For patients suffering from symptoms of acute pancreatitis, a computerized tomography (CT) scan of the abdomen should be done to confirm the diagnosis and severity of the condition, along with the serum lipase and amylase levels which present as elevated.

Rarely, patients with autoimmune diseases, such as SLE, can make autoantibodies to LPL, resulting in severe chylomicronemia, which should be kept in mind when dealing with adult patients, especially.[6]

Clinical Significance

Chylomicronemia syndrome defined as a plasma TG greater than 1000 mg/dl,[6] and can be genetic or acquired. Familial chylomicronemia syndrome is a rarely seen autosomal recessive disorder known to result from mutations in lipoprotein lipase and its modulators including apoA5, LMPI, GPIHBP1and Apo-CII. The acquired variety usually present in adults as Type 5 hyperlipidemia.[7] Type 5 hyperlipidemia is polygenic and in addition to familial hypertriglyceridemia, familial combined hyperlipidemia, and other rarer disorders such as dysbetalipoproteinemia (Type 3), there are secondary factors, such as obesity, diabetes mellitus, excess alcohol intake, steroids, retinoids, oral estrogen, thiazides, bile acid sequestrants and protease inhibitors  that result in chylomicronemia. These adult patients carry an increased risk for ASCVD. In addition to chylomicrons, they have elevated VLDL levels in Type 5 hyperlipidemia.

Although familial chylomicronemia syndrome is a rare inherited hyperlipoproteinemia, it poses a burden on those that it affects.  The commonest cause is LPL deficiency, which can present in infancy and childhood. It may result in the presence of recurrent abdominal pain, acute pancreatitis, and hepatosplenomegaly. While the prevalence of the disease is unknown, there is an estimate of 1 to 2 individuals in every million who are diagnosed, with potentially more who are undiagnosed. [8] Proper screening via lipid panels, which can identify individuals with triglyceride levels of over 1000mg/dL, along with evaluating the electronic medical record for the possible history of pancreatitis, are both crucial for diagnosing and treating familial chylomicronemia syndrome.

Signs and Symptoms

The high circulating levels of chylomicrons can accumulate in tissues and organs such as the liver and spleen (resulting in organomegaly), skin (eruptive xanthomas), retinal blood vessels (lipemia retinalis). The most sinister complication is acute pancreatitis. Patients with Type 5 can also have sensory neuropathy and memory loss.[7]


Unfortunately, the traditional triglyceride-lowering agents, including fibrates, niacin, statins, and fish oil, are not effective in the treatment of  Type1-familial chylomicronemia syndrome. However, management for familial chylomicronemia syndrome patients is with severely restricted low-fat diets of less than 15% of the calories (20g/day) coming from fat, medium-chain triglycerides, and alcohol avoidance.[9] Some therapies currently in development include LPL Gene therapy, lomitapide  (an inhibitor of MTP), and RNA interference of apoCIII, the latter of which is considered the most promising of these new potential treatments.[10]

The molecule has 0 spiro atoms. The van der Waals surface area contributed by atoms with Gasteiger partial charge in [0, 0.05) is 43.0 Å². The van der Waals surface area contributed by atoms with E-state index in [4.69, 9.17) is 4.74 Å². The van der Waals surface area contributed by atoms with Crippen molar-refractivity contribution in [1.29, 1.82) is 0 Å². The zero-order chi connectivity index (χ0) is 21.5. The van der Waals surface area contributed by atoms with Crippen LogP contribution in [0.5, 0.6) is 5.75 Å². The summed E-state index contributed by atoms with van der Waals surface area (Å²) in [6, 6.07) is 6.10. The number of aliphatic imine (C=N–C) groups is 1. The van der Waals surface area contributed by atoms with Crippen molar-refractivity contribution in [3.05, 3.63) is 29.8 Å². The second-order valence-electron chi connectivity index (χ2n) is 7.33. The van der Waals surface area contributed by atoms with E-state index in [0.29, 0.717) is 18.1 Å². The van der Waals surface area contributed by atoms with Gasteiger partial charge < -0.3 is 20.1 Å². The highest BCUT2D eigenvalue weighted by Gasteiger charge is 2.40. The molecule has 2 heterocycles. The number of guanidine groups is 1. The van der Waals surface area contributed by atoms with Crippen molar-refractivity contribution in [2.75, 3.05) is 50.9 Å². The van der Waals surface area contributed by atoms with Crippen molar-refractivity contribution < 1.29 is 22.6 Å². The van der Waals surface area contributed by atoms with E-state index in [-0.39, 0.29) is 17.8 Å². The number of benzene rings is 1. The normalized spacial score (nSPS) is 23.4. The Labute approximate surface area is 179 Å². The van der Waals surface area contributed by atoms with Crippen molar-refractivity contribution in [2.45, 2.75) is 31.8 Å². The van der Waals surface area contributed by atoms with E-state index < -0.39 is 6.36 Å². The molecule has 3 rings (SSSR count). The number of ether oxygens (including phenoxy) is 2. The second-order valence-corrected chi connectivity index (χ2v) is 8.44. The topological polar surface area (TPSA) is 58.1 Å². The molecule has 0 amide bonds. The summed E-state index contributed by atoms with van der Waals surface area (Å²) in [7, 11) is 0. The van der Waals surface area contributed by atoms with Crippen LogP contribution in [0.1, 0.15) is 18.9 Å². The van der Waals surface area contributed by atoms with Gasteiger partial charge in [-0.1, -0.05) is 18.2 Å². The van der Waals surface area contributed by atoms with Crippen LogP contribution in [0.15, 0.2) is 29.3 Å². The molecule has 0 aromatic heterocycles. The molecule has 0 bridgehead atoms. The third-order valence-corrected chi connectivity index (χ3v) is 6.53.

For patients with adult chylomicronemia, weight loss, fibrates, fish oil (2 to 4g/d), niacin and avoidance of secondary factors are used to control the HTG.



Jialal I, Hirany SV, Devaraj S, Sherwood TA. Comparison of an immunoprecipitation method for direct measurement of LDL-cholesterol with beta-quantification (ultracentrifugation). American journal of clinical pathology. 1995 Jul:104(1):76-81     [PubMed PMID: 7611188]


Feingold KR, Anawalt B, Blackman MR, Boyce A, Chrousos G, Corpas E, de Herder WW, Dhatariya K, Dungan K, Hofland J, Kalra S, Kaltsas G, Kapoor N, Koch C, Kopp P, Korbonits M, Kovacs CS, Kuohung W, Laferrère B, Levy M, McGee EA, McLachlan R, New M, Purnell J, Sahay R, Shah AS, Singer F, Sperling MA, Stratakis CA, Trence DL, Wilson DP, Feingold KR. Introduction to Lipids and Lipoproteins. Endotext. 2000:():     [PubMed PMID: 26247089]


Miller M, Stone NJ, Ballantyne C, Bittner V, Criqui MH, Ginsberg HN, Goldberg AC, Howard WJ, Jacobson MS, Kris-Etherton PM, Lennie TA, Levi M, Mazzone T, Pennathur S, American Heart Association Clinical Lipidology, Thrombosis, and Prevention Committee of the Council on Nutrition, Physical Activity, and Metabolism, Council on Arteriosclerosis, Thrombosis and Vascular Biology, Council on Cardiovascular Nursing, Council on the Kidney in Cardiovascular Disease. Triglycerides and cardiovascular disease: a scientific statement from the American Heart Association. Circulation. 2011 May 24:123(20):2292-333. doi: 10.1161/CIR.0b013e3182160726. Epub 2011 Apr 18     [PubMed PMID: 21502576]


Moulin P, Dufour R, Averna M, Arca M, Cefalù AB, Noto D, D'Erasmo L, Di Costanzo A, Marçais C, Alvarez-Sala Walther LA, Banach M, Borén J, Cramb R, Gouni-Berthold I, Hughes E, Johnson C, Pintó X, Reiner Ž, van Lennep JR, Soran H, Stefanutti C, Stroes E, Bruckert E. Identification and diagnosis of patients with familial chylomicronaemia syndrome (FCS): Expert panel recommendations and proposal of an "FCS score". Atherosclerosis. 2018 Aug:275():265-272. doi: 10.1016/j.atherosclerosis.2018.06.814. Epub 2018 Jun 18     [PubMed PMID: 29980054]


Chait A, Brunzell JD. Chylomicronemia syndrome. Advances in internal medicine. 1992:37():249-73     [PubMed PMID: 1557997]

Level 3 (low-level) evidence


Julve J, Martín-Campos JM, Escolà-Gil JC, Blanco-Vaca F. Chylomicrons: Advances in biology, pathology, laboratory testing, and therapeutics. Clinica chimica acta; international journal of clinical chemistry. 2016 Apr 1:455():134-48. doi: 10.1016/j.cca.2016.02.004. Epub 2016 Feb 8     [PubMed PMID: 26868089]

Level 3 (low-level) evidence


Jialal I, Amess W, Kaur M. Management of hypertriglyceridemia in the diabetic patient. Current diabetes reports. 2010 Aug:10(4):316-20. doi: 10.1007/s11892-010-0124-4. Epub     [PubMed PMID: 20532703]


Gelrud A, Williams KR, Hsieh A, Gwosdow AR, Gilstrap A, Brown A. The burden of familial chylomicronemia syndrome from the patients' perspective. Expert review of cardiovascular therapy. 2017 Nov:15(11):879-887. doi: 10.1080/14779072.2017.1372193. Epub 2017 Sep 11     [PubMed PMID: 28847199]

Level 3 (low-level) evidence


Stroes E,Moulin P,Parhofer KG,Rebours V,Löhr JM,Averna M, Diagnostic algorithm for familial chylomicronemia syndrome. Atherosclerosis. Supplements. 2017 Jan;     [PubMed PMID: 27998715]


Brahm AJ, Hegele RA. Chylomicronaemia--current diagnosis and future therapies. Nature reviews. Endocrinology. 2015 Jun:11(6):352-62. doi: 10.1038/nrendo.2015.26. Epub 2015 Mar 3     [PubMed PMID: 25732519]